There are two requirements for the window functions: (1) The main-lobe width should be as narrow as possible for better resolution; (2) The side lobes should be as smaller as possible, so as to increase energy on the main lobe, and increase the stopband attenuation. Resolution represents the ability to discriminate spectral feature and is a key concept on the analysis of spectral estimator performance. Estimation with low spectrum resolution causes the signal easily disturbed by the noise, leading to the failure of detection.
It can be seen that, the rectangular window, with minimum stopband attenuation, has the clear peaks showing in the graph of the power spectrum estimation and has admirable resolution characteristics for sinusoids of comparable strength. Ripples in pass band are more in rectangular as compared to the other windows. Therefore, the rectangular window is generally not recommended due to high side lobes. Both the rectangular and Kaiser windows possess clear peaks showing in the graph of the PSE, and they have narrower main-lobe width in frequency domain. As can be seen, the spectral resolution based on the rectangular window and Kaiser windows is relatively higher, whereas the noise level near the fundamental frequency of the signal is higher. It is considered that both the rectangular and Kaiser windows are suitable for high precision spectrum estimation of signals with high SNR among others. As compared to the other ones the Kaiser window is known as the optimal window since it has maximum attenuation according to the given width of the main lobe.
The advantage of using Hanning window method is that it reduces the side lobes and possesses good frequency resolution over the rectangular window. The Hanning window possesses better suppression capability on spectrum leakage, while the frequency resolution is relatively lower, hence suitable for general frequency estimation of signals with low SNR. The Hamming window is a modification over Hanning window and both present similar characteristics. The difference between the two is that, at the edges the Hamming window does not get as close to zero as does Hanning window. The Hamming window is employed to minimize the maximum nearest side lobes, which possesses a form similar to the Hanning window but with slightly different constants. It has a similar main-lobe width, but with a much lower largest side-lobe peak. However, the side-lobes also taper off much more slowly than that with the Hanning window. For a given length, the Hamming window outperforms the Hanning at separating a small component relatively near to a large component, but worse than the Hanning for identifying very small components at considerable frequency separation.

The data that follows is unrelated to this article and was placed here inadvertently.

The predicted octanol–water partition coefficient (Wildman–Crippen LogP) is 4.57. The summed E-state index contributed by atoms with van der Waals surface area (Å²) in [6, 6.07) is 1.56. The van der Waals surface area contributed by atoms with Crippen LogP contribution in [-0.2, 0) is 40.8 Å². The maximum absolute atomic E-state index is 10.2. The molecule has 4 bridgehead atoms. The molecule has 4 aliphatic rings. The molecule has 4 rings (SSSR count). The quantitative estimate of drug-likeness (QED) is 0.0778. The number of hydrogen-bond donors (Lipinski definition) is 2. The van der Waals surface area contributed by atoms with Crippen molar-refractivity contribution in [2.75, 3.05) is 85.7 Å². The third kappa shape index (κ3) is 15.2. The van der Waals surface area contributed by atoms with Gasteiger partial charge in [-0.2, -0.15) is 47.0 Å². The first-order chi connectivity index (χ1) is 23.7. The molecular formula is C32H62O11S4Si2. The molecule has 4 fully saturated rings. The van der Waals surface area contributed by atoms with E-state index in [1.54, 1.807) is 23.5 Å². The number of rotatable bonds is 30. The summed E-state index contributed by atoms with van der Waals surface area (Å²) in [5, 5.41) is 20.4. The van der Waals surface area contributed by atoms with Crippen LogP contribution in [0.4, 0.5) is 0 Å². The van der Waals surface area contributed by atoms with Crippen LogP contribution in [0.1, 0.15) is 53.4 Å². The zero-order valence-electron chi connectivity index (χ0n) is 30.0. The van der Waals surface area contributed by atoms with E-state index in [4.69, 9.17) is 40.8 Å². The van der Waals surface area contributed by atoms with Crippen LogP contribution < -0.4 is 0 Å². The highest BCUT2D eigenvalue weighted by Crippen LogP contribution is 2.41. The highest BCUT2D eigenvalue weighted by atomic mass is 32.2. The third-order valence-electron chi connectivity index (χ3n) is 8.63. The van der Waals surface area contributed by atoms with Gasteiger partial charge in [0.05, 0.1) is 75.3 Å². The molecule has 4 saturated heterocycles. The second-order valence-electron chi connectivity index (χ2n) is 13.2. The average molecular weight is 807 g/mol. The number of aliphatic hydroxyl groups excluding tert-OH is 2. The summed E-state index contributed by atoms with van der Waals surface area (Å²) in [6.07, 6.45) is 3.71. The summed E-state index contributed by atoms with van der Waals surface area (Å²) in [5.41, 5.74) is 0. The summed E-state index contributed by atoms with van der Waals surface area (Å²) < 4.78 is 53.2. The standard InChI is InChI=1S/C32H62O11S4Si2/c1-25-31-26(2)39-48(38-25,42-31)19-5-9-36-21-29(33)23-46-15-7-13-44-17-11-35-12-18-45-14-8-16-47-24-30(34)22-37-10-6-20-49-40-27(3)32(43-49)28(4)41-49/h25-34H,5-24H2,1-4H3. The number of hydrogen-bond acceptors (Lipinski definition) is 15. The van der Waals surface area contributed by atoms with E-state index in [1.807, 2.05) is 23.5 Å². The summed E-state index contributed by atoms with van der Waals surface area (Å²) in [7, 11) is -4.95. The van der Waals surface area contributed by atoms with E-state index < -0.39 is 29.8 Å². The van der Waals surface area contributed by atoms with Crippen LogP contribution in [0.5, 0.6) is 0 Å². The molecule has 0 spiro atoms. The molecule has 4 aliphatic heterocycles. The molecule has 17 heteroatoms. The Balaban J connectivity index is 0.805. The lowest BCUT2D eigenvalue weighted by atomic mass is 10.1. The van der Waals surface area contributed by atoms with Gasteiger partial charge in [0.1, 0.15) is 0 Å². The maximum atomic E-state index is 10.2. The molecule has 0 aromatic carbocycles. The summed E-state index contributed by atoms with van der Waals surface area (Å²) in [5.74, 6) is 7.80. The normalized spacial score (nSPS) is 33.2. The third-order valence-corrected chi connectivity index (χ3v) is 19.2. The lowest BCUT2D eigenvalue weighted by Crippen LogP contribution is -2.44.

Hamming and Blackman, and possibly Kaiser (with appropriate selection of adjustable parameters) have larger stopband attenuation. The PSE based on rectangular window has narrowest main-lobe width, meaning that it has best resolution. However, its side lobes are higher than those of others, with larger leakage induced. Additionally, it has larger deviation between side lobes and thus has largest variance. On the other hand, the other windows (such as the Hamming and Blackman, and Kaiser windows, etc.) have wider main-lobe widths, thus possess decreased resolution. However, they have smaller side lobes, with improved suppression capability on spectrum leakage. Comparing other methods, the Blackman has the smallest side lobes but the main-lobe width is the largest. The spectrum resolution of the estimate is improved as the length N of the data increases in exchange for a reduction of suppression capability. Influence of data length to the PSE resolution is shown in Fig. 11, where , 32, 64, and 128, respectively, are illustrated.
6.2 Power Spectrum Estimation Using Welch Method with Various Window Functions